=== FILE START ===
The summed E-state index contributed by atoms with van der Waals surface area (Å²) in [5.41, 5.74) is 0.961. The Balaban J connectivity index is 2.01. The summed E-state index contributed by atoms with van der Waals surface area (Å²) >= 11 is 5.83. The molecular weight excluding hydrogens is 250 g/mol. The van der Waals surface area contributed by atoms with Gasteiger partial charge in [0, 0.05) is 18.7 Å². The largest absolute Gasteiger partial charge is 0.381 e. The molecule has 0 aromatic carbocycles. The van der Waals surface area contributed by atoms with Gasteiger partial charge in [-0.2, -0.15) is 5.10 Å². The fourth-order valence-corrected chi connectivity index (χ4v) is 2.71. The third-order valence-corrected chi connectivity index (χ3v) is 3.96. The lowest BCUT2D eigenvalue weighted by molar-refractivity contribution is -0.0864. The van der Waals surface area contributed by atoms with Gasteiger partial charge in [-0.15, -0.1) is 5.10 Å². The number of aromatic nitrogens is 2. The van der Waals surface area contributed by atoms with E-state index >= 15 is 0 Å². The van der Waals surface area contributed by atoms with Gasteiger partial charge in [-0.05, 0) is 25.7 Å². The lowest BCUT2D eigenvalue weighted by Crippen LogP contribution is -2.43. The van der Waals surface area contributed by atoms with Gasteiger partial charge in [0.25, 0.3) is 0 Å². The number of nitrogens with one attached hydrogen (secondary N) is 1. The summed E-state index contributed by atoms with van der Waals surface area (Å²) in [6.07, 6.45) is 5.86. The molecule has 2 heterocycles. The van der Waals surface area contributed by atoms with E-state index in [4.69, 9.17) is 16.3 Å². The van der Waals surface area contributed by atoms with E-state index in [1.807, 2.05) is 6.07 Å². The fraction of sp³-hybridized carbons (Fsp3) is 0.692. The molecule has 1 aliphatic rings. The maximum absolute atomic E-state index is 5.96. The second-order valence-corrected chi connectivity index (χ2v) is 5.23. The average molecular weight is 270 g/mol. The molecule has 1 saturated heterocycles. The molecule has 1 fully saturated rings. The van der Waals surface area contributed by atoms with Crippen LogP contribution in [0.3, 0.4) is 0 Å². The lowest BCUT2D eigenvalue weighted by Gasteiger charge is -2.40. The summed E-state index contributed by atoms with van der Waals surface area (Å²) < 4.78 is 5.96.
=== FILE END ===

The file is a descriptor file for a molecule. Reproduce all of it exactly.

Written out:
The summed E-state index contributed by atoms with van der Waals surface area (Å²) in [5.41, 5.74) is 0.961. The Balaban J connectivity index is 2.01. The summed E-state index contributed by atoms with van der Waals surface area (Å²) >= 11 is 5.83. The molecular weight excluding hydrogens is 250 g/mol. The van der Waals surface area contributed by atoms with Gasteiger partial charge in [0, 0.05) is 18.7 Å². The largest absolute Gasteiger partial charge is 0.381 e. The molecule has 0 aromatic carbocycles. The van der Waals surface area contributed by atoms with Gasteiger partial charge in [-0.2, -0.15) is 5.10 Å². The fourth-order valence-corrected chi connectivity index (χ4v) is 2.71. The third-order valence-corrected chi connectivity index (χ3v) is 3.96. The lowest BCUT2D eigenvalue weighted by molar-refractivity contribution is -0.0864. The van der Waals surface area contributed by atoms with Gasteiger partial charge in [-0.15, -0.1) is 5.10 Å². The number of aromatic nitrogens is 2. The van der Waals surface area contributed by atoms with E-state index >= 15 is 0 Å². The van der Waals surface area contributed by atoms with Gasteiger partial charge in [-0.05, 0) is 25.7 Å². The lowest BCUT2D eigenvalue weighted by Crippen LogP contribution is -2.43. The van der Waals surface area contributed by atoms with Gasteiger partial charge in [0.25, 0.3) is 0 Å². The number of nitrogens with one attached hydrogen (secondary N) is 1. The summed E-state index contributed by atoms with van der Waals surface area (Å²) in [6.07, 6.45) is 5.86. The molecule has 2 heterocycles. The van der Waals surface area contributed by atoms with E-state index in [4.69, 9.17) is 16.3 Å². The van der Waals surface area contributed by atoms with E-state index in [1.807, 2.05) is 6.07 Å². The fraction of sp³-hybridized carbons (Fsp3) is 0.692. The molecule has 1 aliphatic rings. The maximum absolute atomic E-state index is 5.96. The second-order valence-corrected chi connectivity index (χ2v) is 5.23. The average molecular weight is 270 g/mol. The molecule has 1 saturated heterocycles. The molecule has 1 fully saturated rings. The van der Waals surface area contributed by atoms with Crippen LogP contribution in [0.3, 0.4) is 0 Å². The lowest BCUT2D eigenvalue weighted by Gasteiger charge is -2.40. The summed E-state index contributed by atoms with van der Waals surface area (Å²) < 4.78 is 5.96.